Sari Harrar at AARP:
In dozens of laboratory freezers at Columbia University in New York City, 60,000 cancer specimens await testing that oncologist Azra Raza, M.D., anticipates will find “cancer’s first cell” — the earliest mutated cell that will eventually multiply to become a cancer — and lead to treatments that knock the disease out before it grows. The blood and bone marrow samples come from nearly every one of her patients of 35 years, provided as they moved through cancer treatment.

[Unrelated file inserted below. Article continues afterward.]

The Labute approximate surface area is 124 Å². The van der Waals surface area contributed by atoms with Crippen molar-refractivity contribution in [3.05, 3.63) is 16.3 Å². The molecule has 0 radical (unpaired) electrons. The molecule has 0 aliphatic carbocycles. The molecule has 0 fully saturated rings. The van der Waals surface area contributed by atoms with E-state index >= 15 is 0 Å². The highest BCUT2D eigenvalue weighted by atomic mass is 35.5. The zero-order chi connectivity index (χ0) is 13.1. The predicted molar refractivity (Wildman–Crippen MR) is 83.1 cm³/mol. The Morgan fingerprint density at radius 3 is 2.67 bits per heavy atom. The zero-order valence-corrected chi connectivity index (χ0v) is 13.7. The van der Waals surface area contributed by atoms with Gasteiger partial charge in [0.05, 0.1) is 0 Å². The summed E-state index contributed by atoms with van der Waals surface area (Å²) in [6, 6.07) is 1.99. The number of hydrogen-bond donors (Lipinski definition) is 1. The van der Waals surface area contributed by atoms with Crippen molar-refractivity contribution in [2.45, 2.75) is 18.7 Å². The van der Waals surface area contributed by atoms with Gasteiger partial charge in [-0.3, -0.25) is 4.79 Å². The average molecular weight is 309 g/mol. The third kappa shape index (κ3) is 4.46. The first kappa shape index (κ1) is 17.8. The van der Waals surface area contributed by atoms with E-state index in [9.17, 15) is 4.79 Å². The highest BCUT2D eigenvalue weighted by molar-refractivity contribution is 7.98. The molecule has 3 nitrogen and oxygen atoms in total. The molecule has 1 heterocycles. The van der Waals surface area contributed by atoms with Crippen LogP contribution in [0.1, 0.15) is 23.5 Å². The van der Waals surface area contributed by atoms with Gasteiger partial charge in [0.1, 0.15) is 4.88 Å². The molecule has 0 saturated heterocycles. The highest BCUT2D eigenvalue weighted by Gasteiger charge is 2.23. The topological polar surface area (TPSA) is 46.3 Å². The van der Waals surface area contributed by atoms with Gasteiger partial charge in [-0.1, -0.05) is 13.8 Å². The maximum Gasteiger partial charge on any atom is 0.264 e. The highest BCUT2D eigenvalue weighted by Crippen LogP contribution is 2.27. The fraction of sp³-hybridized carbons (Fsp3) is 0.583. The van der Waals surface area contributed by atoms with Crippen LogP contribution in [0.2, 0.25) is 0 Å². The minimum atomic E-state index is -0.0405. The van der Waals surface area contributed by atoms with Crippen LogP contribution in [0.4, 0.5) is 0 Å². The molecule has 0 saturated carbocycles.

“We have not won the war on cancer,” says Raza, a professor of medicine and director of the MDS Center at Columbia. “Understanding cancer will take 1,000 years. It is too evolved,” she says. “Instead, we have to find the first cell and eliminate it.”
Raza’s $15 million project, with input from a think tank of researchers from eight major cancer centers, aims to collect 50,000 tissue samples from another group: people who do not have cancer — yet. Intensive analysis, she says, can find tiny trouble cells, then examine how genetic changes and everyday exposures lead to cancer.